It’s been a year since Nike opted not to resign Russian tennis players after their contracts ended. In response, Andre Rublev (ATP No. 5) created his own clothing line that’s “not about clothing.” Rublo was created to “drive awareness around equality and kindness” with the hope of “making our world a better place,” the 26-year-old Rublev told the Tennis Channel upon launch in 2023. With similar bold colors and patterns to his Nike kit, Rublev has nonetheless traded the Swoosh logo for a pair of stylized angel wings. “I know I’m depressive and always have been thinking about life and death for too much, but before my days will end I will keep fighting for what I believe, what I love and who I love,” Rublev wrote on social media. Just like Nike did for the feisty red head, the Rublo look has been turning eyes in Melbourne — without its model cursing in Russian or smashing racquets. The latest gear breaks up a classic all-black oversized shorts and shirt with pops of green and teal on his wristbands, headband and right shoulder sleeve. Nike Vapor Pro shoes complete the look. “I said that I don’t plan to sign with anyone else no matter how much they offer me, but I want to try to create something of my own and play in it for a year and see how it goes,” Rublev said upon launch. 

German player Dominik Koepfer wearing one of the more colorful shirts sold by German brand Bidi Badu in 2023.

Dominik Koepfer and Liam Brody for Bidi Badu

“Bidi Badu” means something akin to “abracadabra.” Historically, the term developed during the times of the slave trade when slaves in Zanzibar had to entertain the sultan with magic tricks —as soon as they finished, thet said, “Bidi Badu.” Founded in Germany in March 2016, and named after a Kenyan bar, Bidi Badu’s bold and whimsical color schemes might not suite the Wimbledon set, but tennis players who favour the latest trends over old traditions. The logo even emulates a Kenyan mask. Owned by Spodeco GmbH in Cologne, Germany — an online tennis shop that manufactures not only Bidi Badu, but also tennis hardwear, tennis fitness tools, tennis balls and court equipment — Bidi Badu also promotes tennis in Kenya through the Bidi Badu Development Camp. So far, Bidi Badu has sponsored many British up-and-comers, including Liam Brody (ATP No. 98) and for a time, doubles comeback kid, Marcus Willis (ATP No. 133/doubles). The biggest names on its roster now is German player Dominik Koepfer (ATP No. 62).

Arantxa Rus sporting a toned-down version of the Hydrogen kit made fashionable through Adrian Mannarino.

Arantxa Rus and Marton Fucsovics for Hydrogen

For a while, lots of companies co-opted the skull logo, but only one made it stick: Hydrogen. Founded by unconventional Italian designer Alberto Bresci under the philosophy that Hydrogen is a fundamental element for happiness — and the right clothing items bring happiness — the brand has a reputation for collaborations with prestigious businesses, from  Superga to Fiat. In his many research trips, from Japan to the United States, Bresci noticed the use of skulls, although in Italy they were not considered popular. He nonetheless revised it again with a very clean design and an upturned heart as a nose. Using a fine selection of materials and sartorial cuts, items of the collection are manufactured by bespoke Italian tailors. For many years,French player Adrian Mannarino (ATP No. 19) wore Hydrogen’s off-beat designs from lightning bolts to arrays of stars. But the brand, which also dabbles in Formula One racing kit, among other sports, now has Fabio Fognini (ATP No. 103) and Marton Fucsovics (ATP No. 70), who switched from Hungarian streetwear label Dorko (DRK). Rus, age 33, switched over last year.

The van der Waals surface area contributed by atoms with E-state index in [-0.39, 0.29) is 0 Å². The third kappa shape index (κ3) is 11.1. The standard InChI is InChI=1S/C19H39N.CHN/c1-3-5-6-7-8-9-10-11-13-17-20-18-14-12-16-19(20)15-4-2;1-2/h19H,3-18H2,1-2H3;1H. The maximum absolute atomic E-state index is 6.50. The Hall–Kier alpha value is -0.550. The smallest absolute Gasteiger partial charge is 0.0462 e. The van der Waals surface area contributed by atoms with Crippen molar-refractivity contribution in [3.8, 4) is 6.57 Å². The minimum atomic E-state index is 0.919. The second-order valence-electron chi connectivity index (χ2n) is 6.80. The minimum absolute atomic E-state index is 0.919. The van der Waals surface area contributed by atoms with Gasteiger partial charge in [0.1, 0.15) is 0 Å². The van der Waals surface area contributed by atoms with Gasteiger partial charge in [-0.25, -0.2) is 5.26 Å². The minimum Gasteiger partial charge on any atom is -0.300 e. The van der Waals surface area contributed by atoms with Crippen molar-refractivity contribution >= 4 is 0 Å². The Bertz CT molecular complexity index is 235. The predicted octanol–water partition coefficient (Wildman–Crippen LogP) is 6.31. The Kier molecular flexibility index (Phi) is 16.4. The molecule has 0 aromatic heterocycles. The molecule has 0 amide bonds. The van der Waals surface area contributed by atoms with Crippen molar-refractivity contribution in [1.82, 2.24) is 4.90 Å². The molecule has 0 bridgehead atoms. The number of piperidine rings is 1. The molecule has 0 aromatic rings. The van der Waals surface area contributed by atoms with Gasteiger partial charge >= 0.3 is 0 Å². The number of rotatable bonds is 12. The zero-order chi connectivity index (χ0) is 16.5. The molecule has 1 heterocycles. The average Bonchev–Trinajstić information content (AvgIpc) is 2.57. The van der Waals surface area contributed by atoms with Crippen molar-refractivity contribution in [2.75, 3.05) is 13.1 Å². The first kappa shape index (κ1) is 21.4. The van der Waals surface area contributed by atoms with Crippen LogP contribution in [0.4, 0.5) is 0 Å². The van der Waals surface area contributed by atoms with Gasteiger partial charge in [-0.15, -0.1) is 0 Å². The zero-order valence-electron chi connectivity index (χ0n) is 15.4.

Le Coq Sportif Guy: Although a national institution, Le Coq Sportif suffered for the past 20 years before a recent revival on the shoulder of Czech player Jiri Lehecka.

Jiri Lehecka for Le Coq Sportif

One of the oldest sportswear brands in the world, the distinct French Coq and Tri-Color has been worn by everyone from Arthur Ashe to Yannick Noah. What started out as a collection of wool clothes in under the eye of founder Émile Camuset, eventually became a company known for its collection of cycling jerseys in 1929. From there, the brand took off, launching the first ever tracksuit, the chándal (also known as “the Sunday clothing”) and reached its peak in the 1950s signing the French national football and rugby teams. Since the 80s, however, Le Coq Sportif has been a bit in decline… until just last week, when Czech upstart Jiri Lehecka (ATP No. 71) appeared in the new purple performance collection receiving rave reviews. Even if Lehecka doesn’t keep upsetting top seeds, the brand should get a long-overdue boost sponsoring the Paris Olympic team this summer. 

What happened to…?

1. Fred Perry: After being launched in the 1950s by Fred Perry, who held the world’s number-one rank in two sports, then seen on the chests of Andy Murray, Fred Perry’s association with Neo-Nazi gangs and football hooligans killed its mojo. Expect an Original Penguin-style reboot, soon, however.

2. Under Armour: What brand hasn’t Andy Murray worn? After getting dropped post-hip-surgery and going all-in with Castore, the American sporting conglomerate, which started out in American football  is now ubiquitous in every other sport but tennis. 

3. Ellesse: While many high-profile players such as Boris Becker and Tommy Haas endorsed Ellesse — now British owned — in the past, Ellesse lost Johanna Konta when she retired in 2021. ATP No. 195 Ryan Penniston and wheelchair standout Alfie Hewitt now sport the tennis-ball-and-ski-logo.

4. Sergio Tacchini: The namesake brand of Italian tennis professional Sergio Tacchini counts many past high-profile players, such as Jimmy Connors and Mats Wilander. Currently, none of the top 100 players have been seen wearing Sergio Tacchini apparel since Pete Sampras, and Martina Hingis in the early aughts.